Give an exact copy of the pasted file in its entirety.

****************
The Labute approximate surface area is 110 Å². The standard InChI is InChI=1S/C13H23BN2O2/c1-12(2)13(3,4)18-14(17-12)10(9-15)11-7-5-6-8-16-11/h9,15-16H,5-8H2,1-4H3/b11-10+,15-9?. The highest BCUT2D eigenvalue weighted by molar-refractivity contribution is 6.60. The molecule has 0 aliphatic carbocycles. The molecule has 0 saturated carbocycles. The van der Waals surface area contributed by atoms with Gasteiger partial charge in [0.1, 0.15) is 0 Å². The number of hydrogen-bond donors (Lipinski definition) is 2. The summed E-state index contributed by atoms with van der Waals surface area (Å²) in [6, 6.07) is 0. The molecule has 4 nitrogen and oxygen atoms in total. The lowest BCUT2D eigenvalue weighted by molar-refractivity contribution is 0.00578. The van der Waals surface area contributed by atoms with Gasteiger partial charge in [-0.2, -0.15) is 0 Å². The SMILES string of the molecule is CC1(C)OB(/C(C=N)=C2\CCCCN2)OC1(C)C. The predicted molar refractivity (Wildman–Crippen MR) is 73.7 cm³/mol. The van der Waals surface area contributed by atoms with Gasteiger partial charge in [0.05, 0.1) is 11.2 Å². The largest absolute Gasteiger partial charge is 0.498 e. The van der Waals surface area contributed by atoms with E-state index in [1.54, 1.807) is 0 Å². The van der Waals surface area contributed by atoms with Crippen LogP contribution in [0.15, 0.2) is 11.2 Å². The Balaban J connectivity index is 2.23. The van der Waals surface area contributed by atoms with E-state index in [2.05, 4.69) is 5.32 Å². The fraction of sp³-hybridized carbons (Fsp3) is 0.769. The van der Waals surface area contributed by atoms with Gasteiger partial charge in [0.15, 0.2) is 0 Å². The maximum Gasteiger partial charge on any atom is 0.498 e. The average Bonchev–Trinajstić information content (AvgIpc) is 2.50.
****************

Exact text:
The Labute approximate surface area is 110 Å². The standard InChI is InChI=1S/C13H23BN2O2/c1-12(2)13(3,4)18-14(17-12)10(9-15)11-7-5-6-8-16-11/h9,15-16H,5-8H2,1-4H3/b11-10+,15-9?. The highest BCUT2D eigenvalue weighted by molar-refractivity contribution is 6.60. The molecule has 0 aliphatic carbocycles. The molecule has 0 saturated carbocycles. The van der Waals surface area contributed by atoms with Gasteiger partial charge in [0.1, 0.15) is 0 Å². The number of hydrogen-bond donors (Lipinski definition) is 2. The summed E-state index contributed by atoms with van der Waals surface area (Å²) in [6, 6.07) is 0. The molecule has 4 nitrogen and oxygen atoms in total. The lowest BCUT2D eigenvalue weighted by molar-refractivity contribution is 0.00578. The van der Waals surface area contributed by atoms with Gasteiger partial charge in [-0.2, -0.15) is 0 Å². The SMILES string of the molecule is CC1(C)OB(/C(C=N)=C2\CCCCN2)OC1(C)C. The predicted molar refractivity (Wildman–Crippen MR) is 73.7 cm³/mol. The van der Waals surface area contributed by atoms with Gasteiger partial charge in [0.05, 0.1) is 11.2 Å². The largest absolute Gasteiger partial charge is 0.498 e. The van der Waals surface area contributed by atoms with E-state index in [1.54, 1.807) is 0 Å². The van der Waals surface area contributed by atoms with Crippen LogP contribution in [0.15, 0.2) is 11.2 Å². The Balaban J connectivity index is 2.23. The van der Waals surface area contributed by atoms with E-state index in [2.05, 4.69) is 5.32 Å². The fraction of sp³-hybridized carbons (Fsp3) is 0.769. The van der Waals surface area contributed by atoms with Gasteiger partial charge in [0.15, 0.2) is 0 Å². The maximum Gasteiger partial charge on any atom is 0.498 e. The average Bonchev–Trinajstić information content (AvgIpc) is 2.50.